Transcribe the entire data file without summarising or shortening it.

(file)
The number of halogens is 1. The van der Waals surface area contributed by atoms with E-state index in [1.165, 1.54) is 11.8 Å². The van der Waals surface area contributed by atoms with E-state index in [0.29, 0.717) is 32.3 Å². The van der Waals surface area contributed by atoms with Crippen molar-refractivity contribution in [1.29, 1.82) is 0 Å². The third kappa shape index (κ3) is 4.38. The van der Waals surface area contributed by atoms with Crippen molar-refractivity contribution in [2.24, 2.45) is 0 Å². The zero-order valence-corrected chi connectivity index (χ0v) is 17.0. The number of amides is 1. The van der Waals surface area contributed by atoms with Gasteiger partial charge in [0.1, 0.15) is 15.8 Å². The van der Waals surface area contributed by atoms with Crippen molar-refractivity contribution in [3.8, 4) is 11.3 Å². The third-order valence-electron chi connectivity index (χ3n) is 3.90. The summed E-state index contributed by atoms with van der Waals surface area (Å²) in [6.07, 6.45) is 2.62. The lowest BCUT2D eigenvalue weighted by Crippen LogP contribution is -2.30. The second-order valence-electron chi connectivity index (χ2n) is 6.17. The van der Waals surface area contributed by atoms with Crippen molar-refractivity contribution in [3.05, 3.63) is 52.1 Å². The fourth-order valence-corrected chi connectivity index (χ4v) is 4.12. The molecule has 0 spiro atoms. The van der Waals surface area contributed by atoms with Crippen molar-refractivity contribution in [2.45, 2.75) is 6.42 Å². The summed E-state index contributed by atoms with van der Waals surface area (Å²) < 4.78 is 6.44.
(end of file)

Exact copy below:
The number of halogens is 1. The van der Waals surface area contributed by atoms with E-state index in [1.165, 1.54) is 11.8 Å². The van der Waals surface area contributed by atoms with E-state index in [0.29, 0.717) is 32.3 Å². The van der Waals surface area contributed by atoms with Crippen molar-refractivity contribution in [1.29, 1.82) is 0 Å². The third kappa shape index (κ3) is 4.38. The van der Waals surface area contributed by atoms with Crippen molar-refractivity contribution in [2.24, 2.45) is 0 Å². The zero-order valence-corrected chi connectivity index (χ0v) is 17.0. The number of amides is 1. The van der Waals surface area contributed by atoms with Gasteiger partial charge in [0.1, 0.15) is 15.8 Å². The van der Waals surface area contributed by atoms with Crippen molar-refractivity contribution in [3.8, 4) is 11.3 Å². The third-order valence-electron chi connectivity index (χ3n) is 3.90. The summed E-state index contributed by atoms with van der Waals surface area (Å²) in [6.07, 6.45) is 2.62. The lowest BCUT2D eigenvalue weighted by Crippen LogP contribution is -2.30. The second-order valence-electron chi connectivity index (χ2n) is 6.17. The van der Waals surface area contributed by atoms with Crippen molar-refractivity contribution in [3.05, 3.63) is 52.1 Å². The fourth-order valence-corrected chi connectivity index (χ4v) is 4.12. The molecule has 0 spiro atoms. The van der Waals surface area contributed by atoms with Crippen molar-refractivity contribution in [2.45, 2.75) is 6.42 Å². The summed E-state index contributed by atoms with van der Waals surface area (Å²) < 4.78 is 6.44.